In November last year Amazon made headlines with their announcement that, in the near future, they would use automated drones to deliver packages to customers within 30 minutes of an order. With other companies already pursuing similar technology, just how fast is drone delivery becoming a reality?
Amazon aim to deliver in 30 minutes
Amazon’s video touting their drone delivery service, Prime Air, saw Jeremy Clarkson describing the drones’ route through some tastefully filmed countryside, but it could hardly have been called a launch. While chief executive Jeff Bezos predicts that Prime Air will be available within five years, US regulations do not allow commercial drones to use civilian air space.
A touchy subject
There is always an adjustment period with new technology. A recent mishap, however, went beyond the level of technical glitch. In April, a drone collided with a British Airways jet landing in Heathrow. Nothing about the incident prevented the jet from landing safely, but it was unnerving, and the Civil Aviation Authority ("CAA") was quick to remind the public that flying drones close to airports was ‘totally unacceptable’ and carries the risk of imprisonment.
For now, in the UK, there are restrictions on weight (of the drone) and height (how high it can be flown) and rules about how close these unmanned aircraft, as the CAA calls them, can fly near civilians, buildings or moving vehicles. If the drone’s purpose is at all commercial, then you must secure permission from the CAA in every case.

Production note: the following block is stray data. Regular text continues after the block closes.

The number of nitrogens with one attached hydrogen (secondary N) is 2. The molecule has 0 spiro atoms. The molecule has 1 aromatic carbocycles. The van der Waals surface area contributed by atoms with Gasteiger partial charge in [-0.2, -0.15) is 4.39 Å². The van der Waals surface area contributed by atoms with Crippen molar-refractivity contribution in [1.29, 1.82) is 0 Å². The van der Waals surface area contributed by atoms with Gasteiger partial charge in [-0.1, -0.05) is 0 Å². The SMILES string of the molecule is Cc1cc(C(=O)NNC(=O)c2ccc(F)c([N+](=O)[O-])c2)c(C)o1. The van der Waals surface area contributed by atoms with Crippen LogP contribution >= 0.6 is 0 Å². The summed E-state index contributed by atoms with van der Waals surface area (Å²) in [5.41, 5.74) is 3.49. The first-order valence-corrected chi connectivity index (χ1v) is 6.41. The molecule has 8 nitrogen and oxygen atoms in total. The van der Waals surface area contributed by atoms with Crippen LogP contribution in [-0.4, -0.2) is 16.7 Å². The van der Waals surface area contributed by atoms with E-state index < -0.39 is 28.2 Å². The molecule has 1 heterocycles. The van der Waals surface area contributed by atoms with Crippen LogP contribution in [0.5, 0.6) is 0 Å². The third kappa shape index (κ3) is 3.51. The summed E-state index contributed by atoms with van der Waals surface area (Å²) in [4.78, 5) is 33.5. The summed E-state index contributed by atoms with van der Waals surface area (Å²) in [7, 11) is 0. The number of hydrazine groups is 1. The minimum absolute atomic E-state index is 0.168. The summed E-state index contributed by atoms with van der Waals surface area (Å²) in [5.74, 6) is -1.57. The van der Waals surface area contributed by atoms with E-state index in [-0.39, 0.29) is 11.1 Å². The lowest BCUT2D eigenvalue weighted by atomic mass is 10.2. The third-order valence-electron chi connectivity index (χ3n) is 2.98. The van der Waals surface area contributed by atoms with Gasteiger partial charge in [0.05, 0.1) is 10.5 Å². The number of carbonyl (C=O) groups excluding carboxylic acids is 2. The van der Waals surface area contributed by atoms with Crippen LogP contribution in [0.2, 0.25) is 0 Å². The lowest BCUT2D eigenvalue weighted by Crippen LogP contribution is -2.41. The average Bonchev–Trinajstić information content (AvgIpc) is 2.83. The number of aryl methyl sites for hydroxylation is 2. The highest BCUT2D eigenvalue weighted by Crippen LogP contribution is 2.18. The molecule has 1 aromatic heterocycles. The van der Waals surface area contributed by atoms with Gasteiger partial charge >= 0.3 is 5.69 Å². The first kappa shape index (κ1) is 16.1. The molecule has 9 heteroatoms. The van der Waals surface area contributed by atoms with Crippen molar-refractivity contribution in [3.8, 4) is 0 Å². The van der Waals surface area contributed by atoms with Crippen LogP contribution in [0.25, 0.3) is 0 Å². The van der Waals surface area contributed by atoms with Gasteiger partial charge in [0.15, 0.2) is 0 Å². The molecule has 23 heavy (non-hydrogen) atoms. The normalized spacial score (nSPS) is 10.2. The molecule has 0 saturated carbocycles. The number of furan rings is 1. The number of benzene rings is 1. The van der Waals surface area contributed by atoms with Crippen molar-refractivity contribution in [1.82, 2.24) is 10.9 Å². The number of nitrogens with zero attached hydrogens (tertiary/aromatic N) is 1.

Much of technological development work these days is focused on getting drones to communicate with each other to share flight paths while applying sense-and-avoid technology to avoid obstacles. Amazon vice president Paul Misener explains: ‘… flying objects identify themselves to each other and you can avoid them on that basis. There are existing technologies used for aircraft that do this quite well. But there are a lot of non-collaborative objects out there.’
In the US, the Federal Aviation Authority is guiding a June release for rules around commercial use. You may not be surprised to hear that the ubiquitous Google is also having a go, and the June guidance gives it some time before it releases the results of its Project Wing next year. The Internet powerhouse’s programme will apparently use mobile robotic structures on the ground to meet the drone, accept the package, and then scurry off to a warehouse. In this brave new world, there’s more than one way to go.